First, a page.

The girling Rabacheeko thing laughs like diamonds. Sharp. Jagged. And the black planet, like a raven cracking—glass—egg—breaks bigger. Bigger and bigger. It stretches and grows. The girling thing reaches to bring it down to earnest—earth. It stretches wheels and leather.

“Oh Trishbratbaby,” Margaret pleads, shaking me. “Why did you not sweetly take the fucking fool pill?”

The girling thing giants—giggles—and shows me the planet as a wheelchair. It’s grown from a plinging—a planet—into a wheelchair. It sits wicked and wild, waiting for me. Black and swaying, with wheels that scratch—I mean screech! It wants to eek—eat—me. I know.

“My billy bub!” Rabacheeko says in scratching in my head. It’s not a girl, this Rabacheeko. It’s eight years-old and evil ever ancient. It speaks in my heart—my head—from the inside out.

“Nightingale!” I scream. But what I mental—mean—is NO.

“In my billy bub, Tiki ta!” it whistles—whispers—in my egg—ear. But I know she means, in my wheelchair, Trish. Get the frack into—inside—my wickety chair—my wheelchair!

But I don’t move. I squeeze the pilsbury in my fiddles—fingers.

“Magic! I want my balloon back. My bologna. My baby!” I say to Margaret. She wattles—watches—the wheelchair and laughs. My Matthew.

“You don’t have a baby, Trish,” Margaret says. “Remember. You don’t have any children. You can have this pill if you wish.” She holds a pill in her hell—her hand. But I feel the one in my fist. She wants me to tail—take—it. But what will it do?

Madness, Madness, I say in my head. But I know I mean, Matthew, Matthew. My baby. We came for tea. To the new ninja’s—nanny’s—house for tea. I remember. Madness and me. His stroller. His stroller is by the fried—French—doors. Squeaking in the corner like a good striper—stroller—should.

The tea. That’s what took my weirds—my words—poison in the tease—the tea.

The Rabacheeko thing, it rips my flush—flesh—in ribbons. My blur—blood—is falling in rivers. Rivulets of retch—red. It touches waterfall and fingers noisy the falling red. Rabacheeko likes blood.

“My water, mi wata wiggle!” it says and drinks my dripping blur. It’s not a grizzle—a girl. It’s a monstrosity—monster. Rabacheeko grizzle.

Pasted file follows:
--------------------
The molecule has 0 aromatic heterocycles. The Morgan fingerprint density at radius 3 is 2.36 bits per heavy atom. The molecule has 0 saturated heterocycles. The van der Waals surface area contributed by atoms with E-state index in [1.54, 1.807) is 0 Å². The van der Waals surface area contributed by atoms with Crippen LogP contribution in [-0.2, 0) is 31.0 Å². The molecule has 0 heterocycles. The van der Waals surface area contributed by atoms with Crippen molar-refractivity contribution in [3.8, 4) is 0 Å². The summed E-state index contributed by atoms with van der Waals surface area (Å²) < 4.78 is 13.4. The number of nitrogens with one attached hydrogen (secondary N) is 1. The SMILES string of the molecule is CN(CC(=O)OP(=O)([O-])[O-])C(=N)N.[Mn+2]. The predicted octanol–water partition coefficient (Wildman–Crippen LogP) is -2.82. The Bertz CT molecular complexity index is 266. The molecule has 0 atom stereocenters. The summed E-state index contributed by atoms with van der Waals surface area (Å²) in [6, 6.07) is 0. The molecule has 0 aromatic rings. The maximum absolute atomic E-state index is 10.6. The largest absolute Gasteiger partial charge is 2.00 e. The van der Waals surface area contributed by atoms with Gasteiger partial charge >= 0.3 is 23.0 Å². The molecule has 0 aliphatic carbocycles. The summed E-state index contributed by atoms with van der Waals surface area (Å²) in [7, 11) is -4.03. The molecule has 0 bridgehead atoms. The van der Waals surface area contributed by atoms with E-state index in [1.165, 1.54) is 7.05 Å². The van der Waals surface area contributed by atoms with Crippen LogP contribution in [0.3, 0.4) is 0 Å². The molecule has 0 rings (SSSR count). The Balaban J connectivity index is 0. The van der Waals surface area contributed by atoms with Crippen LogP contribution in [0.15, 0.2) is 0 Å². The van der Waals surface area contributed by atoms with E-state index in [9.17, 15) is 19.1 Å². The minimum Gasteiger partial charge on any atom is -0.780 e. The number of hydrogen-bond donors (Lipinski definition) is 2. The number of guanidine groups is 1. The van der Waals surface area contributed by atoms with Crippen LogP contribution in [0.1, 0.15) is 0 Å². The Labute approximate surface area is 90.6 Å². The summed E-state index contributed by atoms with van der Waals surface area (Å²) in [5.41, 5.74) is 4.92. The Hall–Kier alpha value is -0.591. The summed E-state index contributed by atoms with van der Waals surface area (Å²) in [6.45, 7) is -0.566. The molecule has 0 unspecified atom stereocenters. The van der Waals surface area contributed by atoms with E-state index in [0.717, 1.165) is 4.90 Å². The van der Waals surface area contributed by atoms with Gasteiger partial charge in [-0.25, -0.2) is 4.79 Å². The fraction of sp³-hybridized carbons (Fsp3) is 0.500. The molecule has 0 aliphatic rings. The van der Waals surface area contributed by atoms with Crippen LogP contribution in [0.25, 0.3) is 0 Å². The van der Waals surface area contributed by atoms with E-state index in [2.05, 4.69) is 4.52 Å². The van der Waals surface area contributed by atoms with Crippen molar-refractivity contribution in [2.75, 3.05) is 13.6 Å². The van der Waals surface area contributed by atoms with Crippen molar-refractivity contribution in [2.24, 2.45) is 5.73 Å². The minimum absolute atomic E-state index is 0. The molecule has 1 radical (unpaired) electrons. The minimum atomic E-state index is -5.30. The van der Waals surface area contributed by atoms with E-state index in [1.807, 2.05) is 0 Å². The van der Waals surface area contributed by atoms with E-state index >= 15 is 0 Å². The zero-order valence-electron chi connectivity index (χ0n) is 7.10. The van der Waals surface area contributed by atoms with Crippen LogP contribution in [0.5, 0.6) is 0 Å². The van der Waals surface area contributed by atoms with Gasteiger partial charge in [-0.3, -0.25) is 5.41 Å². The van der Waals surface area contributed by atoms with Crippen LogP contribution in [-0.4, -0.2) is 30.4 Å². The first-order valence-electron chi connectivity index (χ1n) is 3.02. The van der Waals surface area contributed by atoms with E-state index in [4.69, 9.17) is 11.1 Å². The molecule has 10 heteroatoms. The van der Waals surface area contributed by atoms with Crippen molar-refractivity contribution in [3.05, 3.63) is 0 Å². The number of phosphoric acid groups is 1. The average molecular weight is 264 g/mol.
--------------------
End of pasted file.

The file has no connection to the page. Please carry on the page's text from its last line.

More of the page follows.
Margaret laughs. “Oh Trish!” she says. “Don’t you love my pretty little girl? My Rabacheeko pretty girl.” But I know she means grizzle.

Rabacheeko holds my arm now and pulls it from my shiver—shoulder. The crack of bog—bone—makes me scream. Its—mind—mouth—opens and my vicky—voice—comes out. But retch—red—pumps freely and sprays. Springs—sprays—on the pretty Rabacheeko grizzle—girlie.

“Eat the flying fucking flung pill, Trish,” Margaret howls as she pushes me from the sofa and onto the fringe—the floor. “Eat the filling finger!” I know she’s swearing.

“Mi wata, wiggle, Tika ta!” Rabacheeko whistles wild. She laps at my blur—my blood.

My arms are coated in blur. My mind in shackles chuckles. My baby, my baby.

If I go into the black planet, I’ll dig and dive—die. I know this. I’ll dig and dive—die. I’ll never see madness—Matthew—again.

It reaches lips with teeth to tear my mingle—mind. I scream.

“Tiki ta,” it says like a pretty picture, pleased. I know this is my name. Trish. “Tiki ta.” It holds my flush—my flesh—in hungs—hunks—of hanging in its slippers—slopping—hands.

The wheelchair’s wheels spike—spin—and I know that devils twist inside the works. I don’t want to sit there. But I’m on the grind—ground—floor—and being pulled by the thinging grizzly girl. I scribble—scream. She is wicked. She is wicked and wild.

“Not the blacking!” I say in shout. “Not the blacking blind!” But I mean, Not the wheelchair!

“Tiki ta!” Rabacheeko laughs and picks my blurring—bleeding—body from the frothy frithing flung—floor.

“Inside, my billy bub!” it pleases—pleasures—pleads.

“Here you go, Trish,” Margaret melts. “Your lovely lively pill.” She squeezes it down my mawing mind—mouth. “Forget your lovely baby boy. He’s mine. Here you go, dearie dear. You little foolish fuck.” Her smile is surprise—serene.

I know she will look after my baboon—baby. I look at the chair as Rabacheeko drags me inside. She brings me to the plinging—the planet—the churning—chair.

“Inside my billy bub!” the Rabacheeko scribbles—screams. And she sits me in the cherub—chair. I fall and falling filling fall forever fleshly. And I disappoint—I disappear.


By Kevin Craig

Author, Poet, Playwright. Author of The Camino Club, Billions of Beautiful Hearts, and Book of Dreams, all from Duet Books, the LGBTQ Young Adult imprint of Chicago Review Press. Other books: Pride Must Be A Place, Half Dead & Fully Broken, Burn Baby Burn Baby, The Reasons, Sebastian's Poet, and Summer on Fire.